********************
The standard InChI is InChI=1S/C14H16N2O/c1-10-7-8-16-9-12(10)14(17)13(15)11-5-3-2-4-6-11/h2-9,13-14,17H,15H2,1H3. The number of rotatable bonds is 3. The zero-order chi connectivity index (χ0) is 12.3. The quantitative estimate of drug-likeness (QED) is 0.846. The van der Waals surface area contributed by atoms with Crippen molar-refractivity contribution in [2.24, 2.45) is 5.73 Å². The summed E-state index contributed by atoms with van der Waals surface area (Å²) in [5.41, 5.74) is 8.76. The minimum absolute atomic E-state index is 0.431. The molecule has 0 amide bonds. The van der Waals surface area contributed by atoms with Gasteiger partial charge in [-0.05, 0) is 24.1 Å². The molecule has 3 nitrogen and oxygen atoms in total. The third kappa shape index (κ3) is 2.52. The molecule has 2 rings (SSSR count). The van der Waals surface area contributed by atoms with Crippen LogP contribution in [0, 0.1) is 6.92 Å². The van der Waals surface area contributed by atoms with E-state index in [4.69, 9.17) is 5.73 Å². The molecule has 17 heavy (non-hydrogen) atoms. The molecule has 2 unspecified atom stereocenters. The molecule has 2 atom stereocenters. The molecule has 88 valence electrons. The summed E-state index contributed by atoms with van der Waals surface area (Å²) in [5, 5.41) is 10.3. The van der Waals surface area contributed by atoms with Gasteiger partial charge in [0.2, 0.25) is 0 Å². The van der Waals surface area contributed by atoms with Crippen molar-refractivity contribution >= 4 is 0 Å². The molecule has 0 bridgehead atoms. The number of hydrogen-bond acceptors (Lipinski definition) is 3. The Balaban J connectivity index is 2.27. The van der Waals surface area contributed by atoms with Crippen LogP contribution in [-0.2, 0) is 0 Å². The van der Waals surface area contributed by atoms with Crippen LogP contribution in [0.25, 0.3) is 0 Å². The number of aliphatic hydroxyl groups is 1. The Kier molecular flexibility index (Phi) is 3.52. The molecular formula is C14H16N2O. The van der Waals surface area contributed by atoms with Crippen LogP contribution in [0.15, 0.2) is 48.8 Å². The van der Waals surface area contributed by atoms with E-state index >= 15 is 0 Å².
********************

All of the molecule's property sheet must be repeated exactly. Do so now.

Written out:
The standard InChI is InChI=1S/C14H16N2O/c1-10-7-8-16-9-12(10)14(17)13(15)11-5-3-2-4-6-11/h2-9,13-14,17H,15H2,1H3. The number of rotatable bonds is 3. The zero-order chi connectivity index (χ0) is 12.3. The quantitative estimate of drug-likeness (QED) is 0.846. The van der Waals surface area contributed by atoms with Crippen molar-refractivity contribution in [2.24, 2.45) is 5.73 Å². The summed E-state index contributed by atoms with van der Waals surface area (Å²) in [5.41, 5.74) is 8.76. The minimum absolute atomic E-state index is 0.431. The molecule has 0 amide bonds. The van der Waals surface area contributed by atoms with Gasteiger partial charge in [-0.05, 0) is 24.1 Å². The molecule has 3 nitrogen and oxygen atoms in total. The third kappa shape index (κ3) is 2.52. The molecule has 2 rings (SSSR count). The van der Waals surface area contributed by atoms with Crippen LogP contribution in [0, 0.1) is 6.92 Å². The van der Waals surface area contributed by atoms with E-state index in [4.69, 9.17) is 5.73 Å². The molecule has 17 heavy (non-hydrogen) atoms. The molecule has 2 unspecified atom stereocenters. The molecule has 2 atom stereocenters. The molecule has 88 valence electrons. The summed E-state index contributed by atoms with van der Waals surface area (Å²) in [5, 5.41) is 10.3. The van der Waals surface area contributed by atoms with Gasteiger partial charge in [0.2, 0.25) is 0 Å². The van der Waals surface area contributed by atoms with Crippen molar-refractivity contribution >= 4 is 0 Å². The molecule has 0 bridgehead atoms. The number of hydrogen-bond acceptors (Lipinski definition) is 3. The Balaban J connectivity index is 2.27. The van der Waals surface area contributed by atoms with Crippen LogP contribution in [-0.2, 0) is 0 Å². The van der Waals surface area contributed by atoms with Crippen LogP contribution in [0.25, 0.3) is 0 Å². The number of aliphatic hydroxyl groups is 1. The Kier molecular flexibility index (Phi) is 3.52. The molecular formula is C14H16N2O. The van der Waals surface area contributed by atoms with Crippen LogP contribution in [0.15, 0.2) is 48.8 Å². The van der Waals surface area contributed by atoms with E-state index >= 15 is 0 Å².